Bridging the Gap: Advance Organizers

Advanced organizers are practical tools that function as a scaffold for student cognitive development across the curriculum. David Ausubel, the developer of advanced organizers envisions their use as a means to “bridge the gap between what the learner already knows and what he needs to know before he can meaningfully learn the task at hand” (Ausubel, 1978). They are effective instructional strategies as evidenced by Dean, Hubbell, Pitler & Stone (2012) due to a .74 effect size on student achievement, though these results are best achieved through the communication of what students are expected to learn and will be assessed on. Moreover, Ausubel warns that factual material is more readily learned than abstract (Ausubel, 1978).

Surprisingly, there seems to be some discrepancy between the two texts in our class as to the level of conceptual abstraction that advance organizers should function at, as well as the allowable presence of “to be learned material”. According to Dean et al. (2012) there are four primary formats for advanced organizers including expository, narrative, skimming, and graphic. In their description of an expository advance organizer, Dean et al. (2012) state “advance organizers describe or explain in written or verbal form the new content students are about to learn…they might also include more detail about or an example of what students will be learning” (p. 57). As well, if one is “quickly looking over material to get a general impression before reading it fully” (Dean et al., 2012, p. 59) then this seems like students are being exposed to information that will directly be taught. Conversely, Dell’Olio & Donk (2008) make the emphatic statement that none of the specific information that will be taught later should be included.

In my thinking, it really comes down to creating a situation where students are able to make connections between their existing knowledge and content that is to be learned. An advanced organizer shouldn’t give all of the content away, since their purpose is not to serve as a mere summary of things to come, but more as a platform to frame the conceptual learning that will take place while making connections to prior knowledge. Indeed, Dell’Olio & Dean (2007) acknowledge that even Ausubel did not include a strict guideline for the construction of advance organizers noting that, “perhaps the key is flexibility and consideration of the learners and the content” (p. 394).

Like so many practices that I employ in my teaching, I was using this strategy without necessarily knowing what it was called. Last year when I was teaching middle school language arts at an international school, I relied heavily upon the use of both expository and narrative advance organizers to help my students activate prior knowledge to make connects to the historical and sociopolitical context of a story, such as The Red Scarf Girl with my Grade 7 students, or To Kill a Mockingbird with my Grade 8’s. This is a link to the NEA website on Jim Crow in the South and the concept of courage that I used with TKAM. This typically centered on the reading of text, or perhaps a video clip coupled with a graphic organizer detailing what students are expected to know. When I was teaching Grade 5 at a different international school, I would often use BrainPOP videos and supporting materials to support our math program. My students loved the videos (what ten-year-old wouldn’t like a video with a boy and his super cool robot?) and it helped my students in the encoding process of oftentimes-difficult information. This is a link to an article that talks about a partnering between MCREL and BrainPop on the use of advanced organizers in the classroom.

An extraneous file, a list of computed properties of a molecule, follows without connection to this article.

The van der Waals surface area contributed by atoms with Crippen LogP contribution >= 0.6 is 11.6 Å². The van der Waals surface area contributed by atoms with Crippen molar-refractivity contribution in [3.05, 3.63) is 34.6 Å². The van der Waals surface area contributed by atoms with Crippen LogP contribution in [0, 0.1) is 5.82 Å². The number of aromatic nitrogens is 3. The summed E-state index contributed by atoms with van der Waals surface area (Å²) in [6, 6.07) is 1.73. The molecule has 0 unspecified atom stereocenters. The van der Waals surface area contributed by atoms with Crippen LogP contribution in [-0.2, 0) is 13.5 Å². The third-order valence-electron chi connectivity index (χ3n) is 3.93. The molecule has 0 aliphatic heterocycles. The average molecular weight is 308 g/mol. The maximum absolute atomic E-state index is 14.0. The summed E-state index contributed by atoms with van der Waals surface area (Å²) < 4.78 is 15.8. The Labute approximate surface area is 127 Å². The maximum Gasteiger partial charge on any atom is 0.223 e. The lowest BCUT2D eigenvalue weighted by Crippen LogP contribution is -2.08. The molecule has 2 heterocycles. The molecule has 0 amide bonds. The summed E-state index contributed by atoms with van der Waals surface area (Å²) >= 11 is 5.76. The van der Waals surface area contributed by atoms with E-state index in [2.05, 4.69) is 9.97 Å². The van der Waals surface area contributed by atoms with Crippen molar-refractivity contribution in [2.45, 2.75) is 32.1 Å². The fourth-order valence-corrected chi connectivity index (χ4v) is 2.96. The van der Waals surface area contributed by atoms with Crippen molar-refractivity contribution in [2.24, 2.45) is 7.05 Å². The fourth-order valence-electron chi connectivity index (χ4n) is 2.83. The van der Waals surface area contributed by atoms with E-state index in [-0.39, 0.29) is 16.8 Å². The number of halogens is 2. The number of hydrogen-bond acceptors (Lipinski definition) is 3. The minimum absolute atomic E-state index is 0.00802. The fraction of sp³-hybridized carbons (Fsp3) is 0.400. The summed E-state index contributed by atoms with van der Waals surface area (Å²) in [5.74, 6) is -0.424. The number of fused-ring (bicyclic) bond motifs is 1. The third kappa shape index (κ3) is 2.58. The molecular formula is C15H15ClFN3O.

My first instructional strategy, implementation and video submission will be using an advance organizer. I will be teaching the social studies concept “The Movement of People and Goods”. I will take a more laissez-faire approach to advance organizers ala Dean et al. (2012) by showing an online video clip of the exchange of goods, ideas and people along the Silk Road, specific to China. While there is passing mention of some of the goods exchanged, I believe that the reference is general and abstract enough that my advance organizer will stay true to Ausubel’s intent of “bridging the gap” between my learner’s prior knowledge and content we will be interacting with.

References

Ausubel, David P. 1978. The Nature and Use of Organizers in Educational Psychology: A Cognitive View. Retrieved from https://bbweb-prod.spu.edu/courses/1/EDU6526_28255201232/content/_825487_1/Ausubel%20reading.pdf

Dean, Hubbell, Pitler, & Stone. 2012. Classroom Instruction that Works: Research-Based Strategies for Increasing Student Achievement 2nd Edition. Washington: American Psychological Association.

Dell’Olio, Jeanine M. & Donk, Tony. 2007. Models of Teaching: Connecting Students Learning With Standards. California: Sage.

 

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